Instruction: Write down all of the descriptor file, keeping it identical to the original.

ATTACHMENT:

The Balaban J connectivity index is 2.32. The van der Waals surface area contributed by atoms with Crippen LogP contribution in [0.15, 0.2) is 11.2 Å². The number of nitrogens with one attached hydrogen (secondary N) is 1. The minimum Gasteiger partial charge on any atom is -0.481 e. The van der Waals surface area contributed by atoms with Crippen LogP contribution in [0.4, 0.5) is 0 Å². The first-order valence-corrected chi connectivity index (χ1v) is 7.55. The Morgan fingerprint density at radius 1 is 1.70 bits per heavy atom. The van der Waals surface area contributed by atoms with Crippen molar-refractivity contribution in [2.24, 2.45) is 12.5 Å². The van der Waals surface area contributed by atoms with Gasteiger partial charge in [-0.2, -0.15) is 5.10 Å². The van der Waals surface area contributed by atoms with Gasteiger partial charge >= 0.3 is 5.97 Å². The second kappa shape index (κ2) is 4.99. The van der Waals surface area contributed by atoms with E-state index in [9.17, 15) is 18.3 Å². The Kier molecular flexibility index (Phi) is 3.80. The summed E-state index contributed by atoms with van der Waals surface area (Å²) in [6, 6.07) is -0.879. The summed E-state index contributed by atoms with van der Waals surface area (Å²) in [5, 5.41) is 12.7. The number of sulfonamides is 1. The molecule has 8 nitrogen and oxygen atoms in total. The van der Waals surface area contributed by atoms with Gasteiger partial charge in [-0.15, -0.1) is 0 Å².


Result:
The Balaban J connectivity index is 2.32. The van der Waals surface area contributed by atoms with Crippen LogP contribution in [0.15, 0.2) is 11.2 Å². The number of nitrogens with one attached hydrogen (secondary N) is 1. The minimum Gasteiger partial charge on any atom is -0.481 e. The van der Waals surface area contributed by atoms with Crippen LogP contribution in [0.4, 0.5) is 0 Å². The first-order valence-corrected chi connectivity index (χ1v) is 7.55. The Morgan fingerprint density at radius 1 is 1.70 bits per heavy atom. The van der Waals surface area contributed by atoms with Crippen molar-refractivity contribution in [2.24, 2.45) is 12.5 Å². The van der Waals surface area contributed by atoms with Gasteiger partial charge in [-0.2, -0.15) is 5.10 Å². The van der Waals surface area contributed by atoms with Gasteiger partial charge >= 0.3 is 5.97 Å². The second kappa shape index (κ2) is 4.99. The van der Waals surface area contributed by atoms with E-state index in [9.17, 15) is 18.3 Å². The Kier molecular flexibility index (Phi) is 3.80. The summed E-state index contributed by atoms with van der Waals surface area (Å²) in [6, 6.07) is -0.879. The summed E-state index contributed by atoms with van der Waals surface area (Å²) in [5, 5.41) is 12.7. The number of sulfonamides is 1. The molecule has 8 nitrogen and oxygen atoms in total. The van der Waals surface area contributed by atoms with Gasteiger partial charge in [-0.15, -0.1) is 0 Å².